Europe 29.06.16

Wednesday the 29th

The fleeting moments of Wednesday prior were only an amuse bouche to tantalise my cravings of Mortsel. De Vlegel and the Wednesday Markets we visited only in passing, and I was determined to return to both for a thorough feed and some fresh treats. There were plentiful pastries available inside the food trucks which had encircled the lot, as if they were strategically placed to tempt the produce shoppers with a treat once their bags were full with vegetables. One caravan, dedicated solely to mattentaarts, spiked my interest. A Mattentaart is a pie-like pastry that is so well reputed that it has earned status as a Protected Destination of Origin (PDO) Product. This means that the Mattentaart can only be called such if it were made in its birthplace of Geraardsbergen in East Flanders. The tart itself is made with puff pastry and dry curds to give the texture of a cheesecake inside its crunchy casing. Also available at the markets were fresh waffles in a variety of flavours! Vanilla, chocolate, chocolate chip, speculoos, frangipani! I filled a bag with a few of each for later…



With a fair bit of writing to catch up on, I arranged a postcard destined for my best friend in Australia, a belated birthday card for a friend whose friendship dates back to the womb, and my travel notebook on the desk in front of me. By the time a fresh mint tea was delivered to my table, I had completed two of the three tasks I had set out to scribe in this time, and I did not have to wait much longer until mum and her mother joined me. I was always nervous to see Moemoeke. One year prior I had followed my parents into her private room at the palliative prison wherein she resides only to be mistaken for a stranger. I have taken every opportunity since, as selfish as that seems, to avoid her home and instead prefer to anticipate my family with their coffee orders at the nearby Cafe Kamiel. For the second time this trip, relief washed over me as my grandmother was wheeled through the door. A bright smile of recognition filled her countenance and I sprung from my stool with equal enthusiasm to embrace my Moeke!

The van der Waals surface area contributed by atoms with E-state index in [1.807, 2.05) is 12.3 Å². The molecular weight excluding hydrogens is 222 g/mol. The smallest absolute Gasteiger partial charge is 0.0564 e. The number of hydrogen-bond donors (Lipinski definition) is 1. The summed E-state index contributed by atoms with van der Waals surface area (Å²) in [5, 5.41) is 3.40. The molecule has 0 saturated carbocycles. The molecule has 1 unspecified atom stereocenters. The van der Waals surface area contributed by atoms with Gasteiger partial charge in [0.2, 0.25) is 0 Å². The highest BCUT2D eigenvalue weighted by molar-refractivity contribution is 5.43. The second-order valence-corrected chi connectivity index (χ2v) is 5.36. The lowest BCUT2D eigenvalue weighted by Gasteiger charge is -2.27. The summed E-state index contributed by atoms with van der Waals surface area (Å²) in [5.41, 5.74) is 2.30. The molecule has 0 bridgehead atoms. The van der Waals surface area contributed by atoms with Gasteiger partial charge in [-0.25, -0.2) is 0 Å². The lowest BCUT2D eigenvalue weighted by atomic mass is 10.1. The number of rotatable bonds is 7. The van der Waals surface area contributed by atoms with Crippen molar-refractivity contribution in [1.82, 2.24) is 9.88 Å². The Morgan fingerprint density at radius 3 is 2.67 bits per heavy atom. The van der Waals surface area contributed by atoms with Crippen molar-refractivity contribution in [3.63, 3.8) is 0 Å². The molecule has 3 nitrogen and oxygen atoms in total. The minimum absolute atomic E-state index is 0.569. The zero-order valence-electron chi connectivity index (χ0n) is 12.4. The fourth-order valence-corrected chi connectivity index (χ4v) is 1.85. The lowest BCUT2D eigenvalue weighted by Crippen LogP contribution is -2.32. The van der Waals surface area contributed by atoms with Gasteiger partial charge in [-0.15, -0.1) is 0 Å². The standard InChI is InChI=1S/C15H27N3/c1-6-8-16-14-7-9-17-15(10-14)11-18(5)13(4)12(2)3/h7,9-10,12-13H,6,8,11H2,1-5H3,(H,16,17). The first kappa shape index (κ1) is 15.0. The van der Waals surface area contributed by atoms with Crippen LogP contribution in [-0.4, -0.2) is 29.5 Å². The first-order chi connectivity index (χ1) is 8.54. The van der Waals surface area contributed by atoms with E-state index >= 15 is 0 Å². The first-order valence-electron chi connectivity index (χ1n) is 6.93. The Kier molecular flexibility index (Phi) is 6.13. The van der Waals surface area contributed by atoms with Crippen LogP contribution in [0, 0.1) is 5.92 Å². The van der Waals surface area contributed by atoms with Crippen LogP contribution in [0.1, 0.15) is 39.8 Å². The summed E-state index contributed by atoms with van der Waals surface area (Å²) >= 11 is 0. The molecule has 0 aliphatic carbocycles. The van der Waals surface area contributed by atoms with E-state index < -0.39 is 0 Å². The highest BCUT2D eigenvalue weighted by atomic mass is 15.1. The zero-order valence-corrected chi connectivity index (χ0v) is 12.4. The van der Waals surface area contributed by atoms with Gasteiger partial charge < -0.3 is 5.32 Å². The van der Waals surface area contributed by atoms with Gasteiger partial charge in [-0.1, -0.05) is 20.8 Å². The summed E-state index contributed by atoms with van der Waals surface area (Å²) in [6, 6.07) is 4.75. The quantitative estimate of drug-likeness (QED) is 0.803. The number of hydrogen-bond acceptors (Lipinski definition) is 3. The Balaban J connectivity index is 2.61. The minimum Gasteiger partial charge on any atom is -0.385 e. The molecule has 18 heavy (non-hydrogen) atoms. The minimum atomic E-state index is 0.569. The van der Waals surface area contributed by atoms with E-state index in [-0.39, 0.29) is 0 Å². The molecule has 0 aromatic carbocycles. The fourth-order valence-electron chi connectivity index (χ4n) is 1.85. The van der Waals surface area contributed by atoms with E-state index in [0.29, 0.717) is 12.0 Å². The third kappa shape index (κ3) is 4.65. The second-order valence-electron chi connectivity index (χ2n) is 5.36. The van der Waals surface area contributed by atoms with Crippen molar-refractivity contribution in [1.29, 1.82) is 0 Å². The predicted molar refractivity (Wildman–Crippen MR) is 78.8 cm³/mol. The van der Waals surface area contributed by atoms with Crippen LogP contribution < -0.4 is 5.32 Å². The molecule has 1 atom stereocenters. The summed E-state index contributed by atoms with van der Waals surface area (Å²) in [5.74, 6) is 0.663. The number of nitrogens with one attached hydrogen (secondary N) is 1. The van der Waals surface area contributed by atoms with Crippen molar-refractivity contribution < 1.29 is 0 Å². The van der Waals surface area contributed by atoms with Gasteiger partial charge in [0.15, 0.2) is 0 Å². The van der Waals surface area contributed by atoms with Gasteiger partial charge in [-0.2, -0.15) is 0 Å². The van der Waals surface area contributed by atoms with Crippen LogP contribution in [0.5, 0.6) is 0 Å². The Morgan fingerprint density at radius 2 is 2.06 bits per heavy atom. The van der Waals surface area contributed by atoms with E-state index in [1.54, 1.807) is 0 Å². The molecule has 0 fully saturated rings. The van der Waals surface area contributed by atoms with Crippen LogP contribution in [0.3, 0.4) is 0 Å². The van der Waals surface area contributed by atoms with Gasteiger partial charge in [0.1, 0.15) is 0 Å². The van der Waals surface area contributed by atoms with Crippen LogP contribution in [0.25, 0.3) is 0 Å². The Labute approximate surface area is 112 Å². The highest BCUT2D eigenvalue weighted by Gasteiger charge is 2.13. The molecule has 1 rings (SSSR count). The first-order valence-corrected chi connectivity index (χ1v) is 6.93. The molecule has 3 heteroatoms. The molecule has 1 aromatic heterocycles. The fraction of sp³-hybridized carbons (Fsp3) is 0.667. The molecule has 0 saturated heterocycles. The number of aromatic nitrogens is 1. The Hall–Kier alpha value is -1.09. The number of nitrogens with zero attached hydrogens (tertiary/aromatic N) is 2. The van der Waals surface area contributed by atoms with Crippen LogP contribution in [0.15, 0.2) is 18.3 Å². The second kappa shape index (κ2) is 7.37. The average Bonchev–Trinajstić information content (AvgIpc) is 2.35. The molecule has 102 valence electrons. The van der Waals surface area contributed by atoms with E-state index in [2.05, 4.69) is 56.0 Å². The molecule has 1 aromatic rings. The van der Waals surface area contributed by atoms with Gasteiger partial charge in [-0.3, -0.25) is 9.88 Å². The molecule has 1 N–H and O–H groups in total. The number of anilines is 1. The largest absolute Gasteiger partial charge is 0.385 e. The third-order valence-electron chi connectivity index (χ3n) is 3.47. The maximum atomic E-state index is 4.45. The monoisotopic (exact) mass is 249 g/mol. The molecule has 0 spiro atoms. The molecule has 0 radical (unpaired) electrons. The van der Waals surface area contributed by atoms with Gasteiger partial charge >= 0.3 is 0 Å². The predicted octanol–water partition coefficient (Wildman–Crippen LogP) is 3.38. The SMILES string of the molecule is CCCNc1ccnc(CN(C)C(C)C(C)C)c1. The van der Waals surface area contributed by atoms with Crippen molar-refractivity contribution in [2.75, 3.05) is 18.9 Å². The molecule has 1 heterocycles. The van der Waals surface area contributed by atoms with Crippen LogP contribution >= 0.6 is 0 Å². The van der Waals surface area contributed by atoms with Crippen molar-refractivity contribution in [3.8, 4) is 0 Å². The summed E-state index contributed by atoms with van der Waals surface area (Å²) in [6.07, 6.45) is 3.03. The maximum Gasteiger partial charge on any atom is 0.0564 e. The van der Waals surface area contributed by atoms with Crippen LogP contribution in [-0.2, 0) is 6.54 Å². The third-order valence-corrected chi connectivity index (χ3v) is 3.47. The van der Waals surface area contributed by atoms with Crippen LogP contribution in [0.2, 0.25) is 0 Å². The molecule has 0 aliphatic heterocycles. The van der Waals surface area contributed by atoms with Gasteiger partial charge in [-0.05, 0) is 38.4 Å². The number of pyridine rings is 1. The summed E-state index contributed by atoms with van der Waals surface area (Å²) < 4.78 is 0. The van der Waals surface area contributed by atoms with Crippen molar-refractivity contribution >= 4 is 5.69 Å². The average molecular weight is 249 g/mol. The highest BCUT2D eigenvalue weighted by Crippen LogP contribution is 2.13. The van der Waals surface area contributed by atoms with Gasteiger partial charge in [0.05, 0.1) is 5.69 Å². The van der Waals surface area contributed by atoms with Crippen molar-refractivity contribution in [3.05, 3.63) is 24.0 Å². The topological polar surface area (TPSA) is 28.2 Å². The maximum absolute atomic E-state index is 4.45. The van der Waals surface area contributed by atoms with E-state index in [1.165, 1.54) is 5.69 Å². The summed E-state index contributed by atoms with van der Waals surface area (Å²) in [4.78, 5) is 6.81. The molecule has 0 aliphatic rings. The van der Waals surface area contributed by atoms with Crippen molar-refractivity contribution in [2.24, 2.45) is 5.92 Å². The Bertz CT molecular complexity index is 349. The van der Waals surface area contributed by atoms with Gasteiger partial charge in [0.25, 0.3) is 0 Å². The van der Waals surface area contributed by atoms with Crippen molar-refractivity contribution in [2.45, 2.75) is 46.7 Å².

That afternoon, we engaged in a rendez-vous with my mother’s best friend from her teenage years and daughter who had been my best friend since before we were born. Marie and I used to keep in touch as pen-pals, and although our dedication to this communication has lapsed with age, she still holds the honorary title of Best Friend from Belgium. Whilst us daughters are sometimes still robotic in our conversation, mum and her best friend pick up from the ; every time they reunite – and true best friends they are. They giggle as though they were still thirteen years of age – I never see mum have so much fun as when she is with Goel. Once the husbands had joined our posse, we went to the Koninck Museum and Brewery to immerse ourselves in a mix of hops and history synonymous with Antwerp. The beer and the city are connected in their shared logo of a hand with fingers pointed towards the sky. Imprinted on the port of the quay and on the neck of the beer bottle, this symbol is intended to signal to passers-by they must halt and pay the traders’ toll. The next room was a lesson in beer glasses, with hundreds of globe shaped glasses levitating towards the ceiling. Guided by an interactive display, we traversed through the various stages of beer brewery and the history which characterised this particular beverage. We finally exited the exhibition across an elevated bridge from which we could view the precise process of cheesemaking in a studio below. A beer on the house! Marie and I both selected a Liefmans Kriek Brut, described as a delicious red drink emanating an aroma of marzipan and the sweet odour of warm cherries.


An ancient Dutch proverb stating that dubious quantities of beer must be consumed into order to benefit from the low vitamin content within this fine drink.



Marie and I left our parents to their adult conversations and their fancy beef fillets and made for a meal by the water. The walk on the quay was a window to the summer shared by many locals whom lined the docks on picnic matts. We took a table at one of the trendy new eateries which had opened up overlooking the ornate sailing ships towed to the harbour. The repurposed warehouse had been furbished with a free-standing kitchen surrounded with long tables you would expect to find in a beer-garden. The interior was trendy, with a lounge area equipped with ample books and crates for extra seating, but the winning factor was definitely the menu. Sprawled over a whiteboard was a flow chart of steps to help determine the perfect dining combination with a check-box next to each item. So aptly named was Balls and Glory that the restaurant speciality was, of course, very large and delicious meat balls. To me, it seemed a weird concept until I saw it in its glorious material manifestation on a bed of mash or salad. I ordered a curry beef ball on a bed of fennel feta salad, and Marie ordered the chicken ball on sweet potato stoemp (AKA mash). YUM!


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